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The North Carolina Retirement System plans to manage passive investments in U.S. stocks on its own, without relying on outside financial-services companies.

Dale FolwellDale Folwell

Dale Folwell

The goal is to have all $12.5 billion in passively managed U.S. equities be handled in house within a year, says State Treasurer Dale Folwell says. The system manages more than $90 billion.

The department kicked off the program in November with a $100 million allotment and expects to phase in the rest over the next year. (Half of the reallocated money had been managed by Durham-based Piedmont Investment Advisors, one of the nation’s largest minority-owned investment companies.) The state is incurring a $150,000 startup cost to make the switch, while no new employees will be added. Cost savings weren’t estimated, though it’s a relatively small amount because the costs of passive management “are generally pretty low,” Folwell says.

Passive investments in index funds have become popular because research shows “active” managers rarely outperform benchmarks. Expenses also tend to be lower in passive accounts. Under the state’s plan, state employees will be managing the index funds rather than paying outside companies a management fee.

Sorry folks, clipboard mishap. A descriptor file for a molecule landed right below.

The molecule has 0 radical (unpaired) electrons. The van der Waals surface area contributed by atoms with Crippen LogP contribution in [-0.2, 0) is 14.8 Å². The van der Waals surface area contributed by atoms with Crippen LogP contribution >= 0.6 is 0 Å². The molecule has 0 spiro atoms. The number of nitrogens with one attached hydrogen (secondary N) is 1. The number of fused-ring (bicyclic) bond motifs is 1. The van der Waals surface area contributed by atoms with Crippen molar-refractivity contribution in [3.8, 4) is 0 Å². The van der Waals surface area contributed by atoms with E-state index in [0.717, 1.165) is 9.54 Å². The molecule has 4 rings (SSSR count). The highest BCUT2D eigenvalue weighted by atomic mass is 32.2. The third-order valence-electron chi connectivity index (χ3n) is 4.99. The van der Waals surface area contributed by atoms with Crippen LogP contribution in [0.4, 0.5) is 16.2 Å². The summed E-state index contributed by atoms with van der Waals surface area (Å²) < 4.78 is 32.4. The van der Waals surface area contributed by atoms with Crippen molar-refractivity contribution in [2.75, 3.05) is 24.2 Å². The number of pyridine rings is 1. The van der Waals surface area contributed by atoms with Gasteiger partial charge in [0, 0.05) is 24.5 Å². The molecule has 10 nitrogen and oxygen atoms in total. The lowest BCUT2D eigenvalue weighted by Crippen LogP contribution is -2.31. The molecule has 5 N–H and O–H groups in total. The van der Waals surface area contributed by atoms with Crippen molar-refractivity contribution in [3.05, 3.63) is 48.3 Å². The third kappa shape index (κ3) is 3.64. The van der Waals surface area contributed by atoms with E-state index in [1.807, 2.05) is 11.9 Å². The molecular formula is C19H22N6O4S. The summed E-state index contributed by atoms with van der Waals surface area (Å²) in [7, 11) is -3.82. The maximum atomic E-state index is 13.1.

The move, which has been studied for three years, is part of Folwell’s push to reduce fees charged by outside companies. Since he was elected treasurer in 2016, Folwell has helped engineer savings totaling more than $100 million over the next four years on fees assessed by investment firms. Last year, the state spent about $600 million on outside money managers and consultants.

Folwell’s tight-fisted approach was called “a folly” in an April story by the Axios website, which suggested his emphasis should be on performance, not fees. The state’s chief investment officer, Kevin SigRist resigned earlier this year. Folwell says he’s satisfied with the work by interim CIOs Chris Morris and Jeff Smith, both veteran department employees.

More than 900,000 state employees and retirees are covered by the state pension plan, which is among the best funded such programs in the U.S., according to a report by S&P Global.

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